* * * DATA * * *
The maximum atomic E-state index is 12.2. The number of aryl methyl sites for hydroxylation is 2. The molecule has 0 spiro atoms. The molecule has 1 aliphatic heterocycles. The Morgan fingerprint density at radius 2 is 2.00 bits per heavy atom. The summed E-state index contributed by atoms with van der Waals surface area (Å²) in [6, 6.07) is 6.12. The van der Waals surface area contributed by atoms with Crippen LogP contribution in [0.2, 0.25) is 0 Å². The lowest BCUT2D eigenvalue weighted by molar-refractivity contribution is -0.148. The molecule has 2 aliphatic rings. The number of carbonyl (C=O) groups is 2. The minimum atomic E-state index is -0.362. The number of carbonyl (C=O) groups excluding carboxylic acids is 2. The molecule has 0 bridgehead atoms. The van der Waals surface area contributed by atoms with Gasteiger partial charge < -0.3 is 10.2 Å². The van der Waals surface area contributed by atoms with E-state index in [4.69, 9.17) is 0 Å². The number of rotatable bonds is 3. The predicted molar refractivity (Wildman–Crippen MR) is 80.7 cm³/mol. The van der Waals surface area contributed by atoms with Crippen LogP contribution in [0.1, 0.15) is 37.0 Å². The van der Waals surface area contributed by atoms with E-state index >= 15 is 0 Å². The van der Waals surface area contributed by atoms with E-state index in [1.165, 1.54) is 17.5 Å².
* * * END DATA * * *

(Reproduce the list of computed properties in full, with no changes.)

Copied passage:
The maximum atomic E-state index is 12.2. The number of aryl methyl sites for hydroxylation is 2. The molecule has 0 spiro atoms. The molecule has 1 aliphatic heterocycles. The Morgan fingerprint density at radius 2 is 2.00 bits per heavy atom. The summed E-state index contributed by atoms with van der Waals surface area (Å²) in [6, 6.07) is 6.12. The van der Waals surface area contributed by atoms with Crippen LogP contribution in [0.2, 0.25) is 0 Å². The lowest BCUT2D eigenvalue weighted by molar-refractivity contribution is -0.148. The molecule has 2 aliphatic rings. The number of carbonyl (C=O) groups is 2. The minimum atomic E-state index is -0.362. The number of carbonyl (C=O) groups excluding carboxylic acids is 2. The molecule has 0 bridgehead atoms. The van der Waals surface area contributed by atoms with Gasteiger partial charge < -0.3 is 10.2 Å². The van der Waals surface area contributed by atoms with E-state index in [4.69, 9.17) is 0 Å². The number of rotatable bonds is 3. The predicted molar refractivity (Wildman–Crippen MR) is 80.7 cm³/mol. The van der Waals surface area contributed by atoms with Crippen LogP contribution in [0.1, 0.15) is 37.0 Å². The van der Waals surface area contributed by atoms with E-state index >= 15 is 0 Å². The van der Waals surface area contributed by atoms with E-state index in [1.165, 1.54) is 17.5 Å².